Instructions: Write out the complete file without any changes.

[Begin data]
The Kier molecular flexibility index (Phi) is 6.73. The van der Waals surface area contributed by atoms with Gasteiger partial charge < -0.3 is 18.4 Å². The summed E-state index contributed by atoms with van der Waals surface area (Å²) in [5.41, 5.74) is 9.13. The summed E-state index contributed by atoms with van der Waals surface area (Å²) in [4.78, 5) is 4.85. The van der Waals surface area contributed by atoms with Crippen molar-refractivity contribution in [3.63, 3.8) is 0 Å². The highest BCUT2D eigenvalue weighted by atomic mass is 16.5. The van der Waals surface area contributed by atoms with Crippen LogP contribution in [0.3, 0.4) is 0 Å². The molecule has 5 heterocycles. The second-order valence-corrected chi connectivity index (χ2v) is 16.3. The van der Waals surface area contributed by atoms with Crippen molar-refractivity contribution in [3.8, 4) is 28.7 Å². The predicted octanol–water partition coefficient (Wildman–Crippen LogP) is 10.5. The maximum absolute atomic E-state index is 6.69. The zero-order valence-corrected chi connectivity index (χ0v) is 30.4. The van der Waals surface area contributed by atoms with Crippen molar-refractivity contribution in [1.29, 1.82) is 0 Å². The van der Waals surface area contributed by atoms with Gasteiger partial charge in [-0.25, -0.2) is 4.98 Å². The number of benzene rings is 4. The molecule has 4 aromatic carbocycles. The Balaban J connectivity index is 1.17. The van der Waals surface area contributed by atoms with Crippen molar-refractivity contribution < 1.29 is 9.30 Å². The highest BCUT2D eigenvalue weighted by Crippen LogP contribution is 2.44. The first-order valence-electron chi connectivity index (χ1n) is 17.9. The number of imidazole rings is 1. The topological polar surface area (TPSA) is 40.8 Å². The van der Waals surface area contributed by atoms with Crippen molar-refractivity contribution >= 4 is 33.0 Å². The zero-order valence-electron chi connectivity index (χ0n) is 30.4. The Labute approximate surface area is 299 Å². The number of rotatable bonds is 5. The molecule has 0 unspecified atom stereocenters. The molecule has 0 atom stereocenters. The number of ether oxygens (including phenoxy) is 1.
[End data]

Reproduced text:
The Kier molecular flexibility index (Phi) is 6.73. The van der Waals surface area contributed by atoms with Gasteiger partial charge < -0.3 is 18.4 Å². The summed E-state index contributed by atoms with van der Waals surface area (Å²) in [5.41, 5.74) is 9.13. The summed E-state index contributed by atoms with van der Waals surface area (Å²) in [4.78, 5) is 4.85. The van der Waals surface area contributed by atoms with Crippen molar-refractivity contribution in [3.63, 3.8) is 0 Å². The highest BCUT2D eigenvalue weighted by atomic mass is 16.5. The van der Waals surface area contributed by atoms with Crippen LogP contribution in [0.3, 0.4) is 0 Å². The molecule has 5 heterocycles. The second-order valence-corrected chi connectivity index (χ2v) is 16.3. The van der Waals surface area contributed by atoms with Crippen molar-refractivity contribution in [3.8, 4) is 28.7 Å². The predicted octanol–water partition coefficient (Wildman–Crippen LogP) is 10.5. The maximum absolute atomic E-state index is 6.69. The zero-order valence-corrected chi connectivity index (χ0v) is 30.4. The van der Waals surface area contributed by atoms with Crippen molar-refractivity contribution in [1.29, 1.82) is 0 Å². The van der Waals surface area contributed by atoms with Gasteiger partial charge in [-0.25, -0.2) is 4.98 Å². The number of benzene rings is 4. The molecule has 4 aromatic carbocycles. The Balaban J connectivity index is 1.17. The van der Waals surface area contributed by atoms with Crippen molar-refractivity contribution < 1.29 is 9.30 Å². The highest BCUT2D eigenvalue weighted by Crippen LogP contribution is 2.44. The first-order valence-electron chi connectivity index (χ1n) is 17.9. The number of imidazole rings is 1. The topological polar surface area (TPSA) is 40.8 Å². The van der Waals surface area contributed by atoms with Crippen molar-refractivity contribution >= 4 is 33.0 Å². The zero-order valence-electron chi connectivity index (χ0n) is 30.4. The Labute approximate surface area is 299 Å². The number of rotatable bonds is 5. The molecule has 0 unspecified atom stereocenters. The molecule has 0 atom stereocenters. The number of ether oxygens (including phenoxy) is 1.